- UK economic growth reaches seven-year high, despite slowing in Q4
- Services remain the key driver of growth as construction and industrial output weakens
- UK inflation drops to joint record low, reinforcing the case against an early interest rate rise
- Prospect of increased interest rates in US
- Weakness in commodities could prove challenging for emerging markets
UK Economic Review
The first official estimate of economic growth (GDP) revealed that the UK economy grew by 0.5% in Q4 2014, slower than the growth of 0.7% recorded in the previous quarter. UK economic output is now estimated to be 3.4% higher than the pre-economic downturn peak in Q1 2008.
Services remain the dominant sector of the UK economy growing by 0.8% in Q4 and accounting for almost all of the growth recorded in the quarter. The agricultural sector, which accounts for less than 1% of UK economic output, grew by 1.3% in Q4. Construction was a drag on growth falling by 1.8% in Q4, and industrial output fell by 0.1%.
Despite the slowdown in Q4, the UK economy grew by 2.6% in 2014 as a whole, the fastest rate of growth since 2007 and double the average growth of 1.3% over the past decade. Furthermore, based on current projections, the UK is now expected to have been the fastest growing country G7 economy in 2014.
UK unemployment fell to a six year low in November 2014 and has continued to fall, now standing at 5.8%. The labour market remains a source of strength for the UK economy.
CPI inflation fell from 1% in November to 0.5% in December 2014, which is the lowest on record (jointly with 2009). The main contributions to the slowdown came from the continued fall in motor fuel prices and the impact of the earlier gas and electricity price rises of December 2013 falling out of the calculation. Inflation is now likely to remain below 1% for the rest of the year.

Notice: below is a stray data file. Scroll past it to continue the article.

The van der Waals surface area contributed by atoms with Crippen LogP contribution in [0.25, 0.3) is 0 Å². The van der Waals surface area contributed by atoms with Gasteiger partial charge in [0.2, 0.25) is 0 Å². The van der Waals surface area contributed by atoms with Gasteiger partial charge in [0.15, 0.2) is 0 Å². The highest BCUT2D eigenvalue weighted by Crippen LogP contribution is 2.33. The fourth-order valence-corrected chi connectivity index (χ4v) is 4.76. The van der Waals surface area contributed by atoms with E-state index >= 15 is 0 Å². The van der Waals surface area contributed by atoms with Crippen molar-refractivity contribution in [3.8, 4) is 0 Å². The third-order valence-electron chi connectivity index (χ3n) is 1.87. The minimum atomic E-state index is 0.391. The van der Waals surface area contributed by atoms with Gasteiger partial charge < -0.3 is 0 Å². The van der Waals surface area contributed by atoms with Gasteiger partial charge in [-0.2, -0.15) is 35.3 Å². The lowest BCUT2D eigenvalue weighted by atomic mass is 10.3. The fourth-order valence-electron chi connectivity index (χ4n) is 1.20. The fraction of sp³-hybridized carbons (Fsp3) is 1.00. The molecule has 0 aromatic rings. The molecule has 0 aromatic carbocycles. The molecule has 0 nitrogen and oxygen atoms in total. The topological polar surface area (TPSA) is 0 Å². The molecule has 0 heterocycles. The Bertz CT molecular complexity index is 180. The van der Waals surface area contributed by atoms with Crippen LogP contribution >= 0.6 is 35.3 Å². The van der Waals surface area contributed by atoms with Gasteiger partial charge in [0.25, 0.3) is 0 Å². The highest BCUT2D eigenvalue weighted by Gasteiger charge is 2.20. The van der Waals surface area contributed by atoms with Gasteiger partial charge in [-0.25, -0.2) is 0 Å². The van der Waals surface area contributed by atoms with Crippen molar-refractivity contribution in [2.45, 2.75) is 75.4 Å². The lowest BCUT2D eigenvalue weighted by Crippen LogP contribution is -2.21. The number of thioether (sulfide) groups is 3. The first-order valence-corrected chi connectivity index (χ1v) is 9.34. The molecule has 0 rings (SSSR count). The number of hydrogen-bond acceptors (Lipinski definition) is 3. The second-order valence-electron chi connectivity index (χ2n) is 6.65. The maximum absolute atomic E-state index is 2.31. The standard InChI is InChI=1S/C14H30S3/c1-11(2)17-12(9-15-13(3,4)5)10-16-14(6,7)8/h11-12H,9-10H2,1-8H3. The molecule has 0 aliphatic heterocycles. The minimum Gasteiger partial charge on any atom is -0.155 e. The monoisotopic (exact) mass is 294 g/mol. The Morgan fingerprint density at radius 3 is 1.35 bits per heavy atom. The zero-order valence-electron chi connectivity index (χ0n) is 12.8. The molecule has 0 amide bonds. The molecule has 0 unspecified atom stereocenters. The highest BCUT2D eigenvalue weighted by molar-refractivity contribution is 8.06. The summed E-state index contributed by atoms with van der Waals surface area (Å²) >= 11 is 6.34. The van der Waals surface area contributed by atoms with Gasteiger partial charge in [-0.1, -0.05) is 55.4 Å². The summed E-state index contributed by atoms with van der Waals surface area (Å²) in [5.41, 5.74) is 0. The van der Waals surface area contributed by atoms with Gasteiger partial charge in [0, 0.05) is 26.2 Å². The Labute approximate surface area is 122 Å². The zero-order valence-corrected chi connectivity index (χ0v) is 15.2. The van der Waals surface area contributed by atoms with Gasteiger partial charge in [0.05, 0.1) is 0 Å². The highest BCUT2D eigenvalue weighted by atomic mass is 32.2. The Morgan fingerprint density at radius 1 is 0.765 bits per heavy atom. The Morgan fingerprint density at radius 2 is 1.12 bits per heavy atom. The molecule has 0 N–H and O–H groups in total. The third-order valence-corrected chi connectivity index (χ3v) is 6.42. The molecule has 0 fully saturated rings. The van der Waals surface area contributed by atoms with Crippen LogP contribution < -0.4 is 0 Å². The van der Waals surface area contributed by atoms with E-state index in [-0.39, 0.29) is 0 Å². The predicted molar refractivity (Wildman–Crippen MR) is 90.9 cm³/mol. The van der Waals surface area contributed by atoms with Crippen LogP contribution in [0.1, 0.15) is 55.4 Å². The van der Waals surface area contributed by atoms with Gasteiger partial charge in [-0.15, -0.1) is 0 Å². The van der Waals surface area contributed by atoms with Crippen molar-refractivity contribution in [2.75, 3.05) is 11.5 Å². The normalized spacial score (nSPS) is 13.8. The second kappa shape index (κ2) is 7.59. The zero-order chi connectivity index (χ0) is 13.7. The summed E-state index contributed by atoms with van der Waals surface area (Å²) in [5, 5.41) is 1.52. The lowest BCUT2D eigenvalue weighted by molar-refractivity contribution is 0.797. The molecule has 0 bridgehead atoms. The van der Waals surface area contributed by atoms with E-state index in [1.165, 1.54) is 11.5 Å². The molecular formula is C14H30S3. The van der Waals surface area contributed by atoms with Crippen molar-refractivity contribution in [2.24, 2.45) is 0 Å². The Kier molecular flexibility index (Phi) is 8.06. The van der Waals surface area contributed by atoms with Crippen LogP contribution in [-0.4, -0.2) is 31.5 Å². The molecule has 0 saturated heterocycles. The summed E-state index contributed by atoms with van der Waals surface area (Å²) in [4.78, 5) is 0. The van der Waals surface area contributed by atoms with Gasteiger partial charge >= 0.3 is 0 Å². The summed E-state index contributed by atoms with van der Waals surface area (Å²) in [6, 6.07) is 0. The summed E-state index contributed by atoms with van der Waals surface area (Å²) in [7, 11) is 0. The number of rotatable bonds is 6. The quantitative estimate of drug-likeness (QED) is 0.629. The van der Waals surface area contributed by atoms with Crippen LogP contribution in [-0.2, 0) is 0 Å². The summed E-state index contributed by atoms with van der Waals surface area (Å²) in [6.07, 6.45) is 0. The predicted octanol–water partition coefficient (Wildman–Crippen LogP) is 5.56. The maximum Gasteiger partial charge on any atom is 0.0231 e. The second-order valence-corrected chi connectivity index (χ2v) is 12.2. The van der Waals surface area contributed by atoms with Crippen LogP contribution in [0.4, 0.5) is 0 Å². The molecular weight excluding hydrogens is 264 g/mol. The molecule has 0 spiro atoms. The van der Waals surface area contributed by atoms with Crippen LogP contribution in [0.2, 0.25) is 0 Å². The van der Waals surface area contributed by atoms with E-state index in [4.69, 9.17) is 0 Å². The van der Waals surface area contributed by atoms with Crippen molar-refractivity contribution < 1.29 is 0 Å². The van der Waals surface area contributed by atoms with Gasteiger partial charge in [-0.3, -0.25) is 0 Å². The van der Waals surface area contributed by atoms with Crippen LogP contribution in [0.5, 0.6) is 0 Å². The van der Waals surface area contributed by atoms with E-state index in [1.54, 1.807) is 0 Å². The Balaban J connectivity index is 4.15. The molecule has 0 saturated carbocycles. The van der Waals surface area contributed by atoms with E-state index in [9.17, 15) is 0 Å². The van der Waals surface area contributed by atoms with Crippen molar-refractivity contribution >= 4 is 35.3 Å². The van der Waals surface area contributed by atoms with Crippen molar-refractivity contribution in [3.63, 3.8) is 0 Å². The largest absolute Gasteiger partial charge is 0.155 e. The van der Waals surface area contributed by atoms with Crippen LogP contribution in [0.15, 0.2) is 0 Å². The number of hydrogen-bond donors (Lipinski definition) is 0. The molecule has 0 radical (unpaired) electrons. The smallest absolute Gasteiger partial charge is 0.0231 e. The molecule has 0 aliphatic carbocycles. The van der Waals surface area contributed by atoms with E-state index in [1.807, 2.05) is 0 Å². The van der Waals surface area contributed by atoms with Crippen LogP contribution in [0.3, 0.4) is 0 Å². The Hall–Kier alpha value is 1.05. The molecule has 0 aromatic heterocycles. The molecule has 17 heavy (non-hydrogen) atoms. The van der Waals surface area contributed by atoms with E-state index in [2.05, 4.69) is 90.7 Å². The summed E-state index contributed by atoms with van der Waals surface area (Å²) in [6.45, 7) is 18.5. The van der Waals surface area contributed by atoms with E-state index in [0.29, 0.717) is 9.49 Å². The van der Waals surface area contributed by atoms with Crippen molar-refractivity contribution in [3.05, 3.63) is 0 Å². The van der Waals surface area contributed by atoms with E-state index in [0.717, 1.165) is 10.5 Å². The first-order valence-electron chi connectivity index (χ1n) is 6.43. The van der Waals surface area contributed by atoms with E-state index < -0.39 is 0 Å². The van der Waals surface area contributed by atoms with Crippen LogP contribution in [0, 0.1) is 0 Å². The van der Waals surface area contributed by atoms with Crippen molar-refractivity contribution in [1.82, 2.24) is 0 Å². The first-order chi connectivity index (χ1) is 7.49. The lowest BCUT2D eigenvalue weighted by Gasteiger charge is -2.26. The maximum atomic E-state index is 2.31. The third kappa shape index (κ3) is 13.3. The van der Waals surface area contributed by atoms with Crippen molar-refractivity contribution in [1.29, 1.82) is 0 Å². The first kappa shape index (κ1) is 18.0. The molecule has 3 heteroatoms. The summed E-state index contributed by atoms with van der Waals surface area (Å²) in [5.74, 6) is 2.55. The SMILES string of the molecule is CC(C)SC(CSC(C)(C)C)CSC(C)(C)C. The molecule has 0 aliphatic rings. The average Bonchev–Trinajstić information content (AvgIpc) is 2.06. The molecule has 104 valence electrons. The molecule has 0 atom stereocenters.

Regular pay growth reached 1.8% in annual terms in the three months to November 2014, the fastest rate of growth since September 2012. Stronger wage growth coupled with the continued fall in inflation means that wages are rising in real terms.
Although the UK recorded the strongest growth for seven years in 2014, the risks to the economy remain: the main risk is the possibility that the slowdown in growth evident in recent months could worsen further, as the UK economy is still overly reliant on consumer spending rather than investment and trade. The general slowdown in the global economy, particularly in the Eurozone is also a major risk to the recovery.
Global Investment Outlook
The US economy is expected to move into mid-cycle, with growth modestly above trend but inflation contained. This raises the prospect of rate increases in the US while Europe and Japan remain reliant on stimulus. 2015 looks set to see a continuation of growth and policy divergence across developed economies. Meanwhile, the prospect of rising US interest rates, together with a persistent weakness in commodities, could well prove challenging for emerging markets.
The information in this email does not constitute advice or a recommendation and investment decisions should not be made on the basis of it.